By Louis Chan
AsAmNews National Correspondent
Their lyrics are as provocative as their name, Slanty Eyed Mama.
Lyris Hung, a Chinese American, and Kate Rigg, a self described “mixed race multi cult post modern optimist” perform such spoken word songs as Me Love You Long Time and Wok This Way Bitches.
I’m a flower
Exotic blossom of the East
Erotic pollen to the bee
I’ll be your treasure
Open Me up and look inside
For the Pleasure
Opening lyrics to Me Love You Long Time
Slanty Eyed Mama
“Edgy, provocative, funny, intellectual” is how Rigg described her comedy to AsAmNews. “It is not dumb dumb comedy although I love fart jokes (I just haven’t written a good one yet.) It is very political and subversive. There are lots of hidden meanings.”
Their comedy and spoken word show Happy Lucky Golden Tofu Panda Dragon Good Time Fun Fun Show has three more performances this weekend at LaMama in New York City beginning Friday. The duo describe themselves in their publicity material as “two good Asian girls gone bad-assed” with a unique “brand of spoken word punk comedy rock.”
“Our goal was to write a bunch of material that everyone — Asian and non Asian could relate to around the world while looking at this experience of Asians in other (Western) cultures, said Hung to AsAmNews. “This is an homage, and a sort of biting satirical and very modern way of approaching race, to recontextualize it and re-occupy it with a street attitude. We like the name. Our songs have provocative names too: Me Love You Long Time, What R-U? We are all about waking people up to see hidden bias and not so hidden bias.”
“This show has comedy, music and characters. It is to give voice to ideas and Asian American tropes in the modern western world that we as Asian American artists control– meaning it is our perspective not some White person or Black person writing that experience. It is also all about the places we intersect the East meets West intersection of culture that are inherent in Asian American Identity– Chinatown, Hello Kitty, the stereotypes about us etc. Non Asians and Asians both receive those things in different ways. This is not an ancestor story, this is about now.”
Rigg and Hung met while both attending the prestigious Julliard School in New York. Rigg has an honors degree in creative writing and speaks four languages. She grew up in three countries. She appeared as the comedy correspondent on TV’s Dr. Phil for 2 seasons. Hung is from Connecticut and graduated with a Masters in Violin. She’s recorded with many artists and can be heard on Bryan Adams’ MTV Unplugged, live with Bono and Quincy Jones at the 1999 NetAid concert, and live with the 2003 Trans-Siberian Orchestra. She’s performed with Jay-Z , Indigo Girls and Beyoncé. Hung and Rigg formed Slanty Eyed Mama in 2001, but Hung says it “feels like a hundred years. Maybe it has been 500 years.” She describes her partner as “high energy.”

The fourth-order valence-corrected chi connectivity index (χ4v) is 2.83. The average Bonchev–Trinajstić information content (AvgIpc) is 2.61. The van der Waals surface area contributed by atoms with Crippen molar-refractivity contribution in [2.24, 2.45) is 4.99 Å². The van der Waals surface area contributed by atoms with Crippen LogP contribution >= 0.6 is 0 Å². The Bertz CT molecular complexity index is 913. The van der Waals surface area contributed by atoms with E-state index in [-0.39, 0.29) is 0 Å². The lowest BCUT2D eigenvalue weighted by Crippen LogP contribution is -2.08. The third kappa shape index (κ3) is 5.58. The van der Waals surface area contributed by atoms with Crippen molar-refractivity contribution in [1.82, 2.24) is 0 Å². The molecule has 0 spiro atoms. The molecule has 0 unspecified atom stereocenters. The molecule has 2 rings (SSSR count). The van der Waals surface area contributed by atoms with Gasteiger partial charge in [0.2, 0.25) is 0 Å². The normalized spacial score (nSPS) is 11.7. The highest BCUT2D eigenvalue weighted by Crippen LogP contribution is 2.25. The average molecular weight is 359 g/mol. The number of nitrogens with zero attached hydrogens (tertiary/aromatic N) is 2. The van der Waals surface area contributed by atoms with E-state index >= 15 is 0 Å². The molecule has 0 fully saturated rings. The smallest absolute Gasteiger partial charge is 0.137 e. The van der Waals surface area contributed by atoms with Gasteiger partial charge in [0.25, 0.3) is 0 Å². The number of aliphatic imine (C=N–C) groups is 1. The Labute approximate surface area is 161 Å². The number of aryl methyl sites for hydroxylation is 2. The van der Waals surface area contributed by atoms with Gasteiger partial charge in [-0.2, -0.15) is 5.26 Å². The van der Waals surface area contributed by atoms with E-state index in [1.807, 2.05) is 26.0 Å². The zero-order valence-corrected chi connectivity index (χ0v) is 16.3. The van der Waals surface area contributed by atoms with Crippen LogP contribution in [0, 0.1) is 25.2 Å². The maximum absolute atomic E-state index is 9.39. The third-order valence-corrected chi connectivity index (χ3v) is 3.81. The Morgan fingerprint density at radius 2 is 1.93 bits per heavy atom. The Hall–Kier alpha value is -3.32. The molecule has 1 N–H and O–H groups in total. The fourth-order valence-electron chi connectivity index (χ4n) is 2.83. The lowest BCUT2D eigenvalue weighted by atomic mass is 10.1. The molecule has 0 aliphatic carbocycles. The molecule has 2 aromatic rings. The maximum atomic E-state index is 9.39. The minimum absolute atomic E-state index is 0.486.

Rigg calls her partner a “violin virtuoso who juiced up and went electric and is literally the most awesome musician ever.”
Their brand of comedy and entertainment challenges the audience to look at the complex and sometimes uncomfortable issues of race.
‘I don’t do comedy to make people like me. I do it to make people talk about the things nobody talks about even if they vehemently disagree with me,” said Rigg. “Also I am funny — funny haha and funny strange– and so I can’t worry about someone who doesn’t get it — I can just say I did my best and focus on the ones who do get it.”
With that as a mission, it’s only natural that the pair has a name such as Slanty Eyed Mama, a name that might offend some or be misconstrued as racist. That rankles Rigg.
“Racist? Never,” she said. “It is actually slightly racist and reductive to ask that question because it ignores the body of our work which is about empowerment.
“Racial language is not necessarily racist. Words are just words, intent and context are everything. Are NWA racist or are they reoccupying the word that oppressed African Americans for years? The name of our act is provocative, a conversation starter, satirical and also if you want to talk semiotics it is a deconstruction of a racial slur that was accorded to Asian Americans.”
The two would like to encourage to see more Asian Americans come out for their show. Their audience right now is overwhelmingly White and that’s something that frustrates them.
“Asians are afraid to come out,” said Hung. “We are raised with a warning to assimilate and to do well and not disappoint our parents. Slanty Eyed Mama is a risk and an adventure and even though all our politics are very straightforward and about equality and inclusion and building self esteem, people assume we are edgier than we are because of our attitudes and name and etc.”
“It’s heart breaking for me to reach one Asian at a time and get this great feedback like “OH MY GOD No one has ever spoken to me about my experience before and I have been waiting forever to hear this kind of work”, said Rigg. “And I am like damn. I wish that experience could happen to hundreds of people because hundreds of Asian Americans feel lost in the gulf between their “home land” and “America.”
Happy Lucky Golden Tofu Panda Dragon Good Time Fun Fun Show plays at The Club at LaMama, 742 E 4th Street. Tickets are $18 with the Friday and Saturday shows at 10 p.m. and Sundays at 6 p.m. The show closes this Sunday.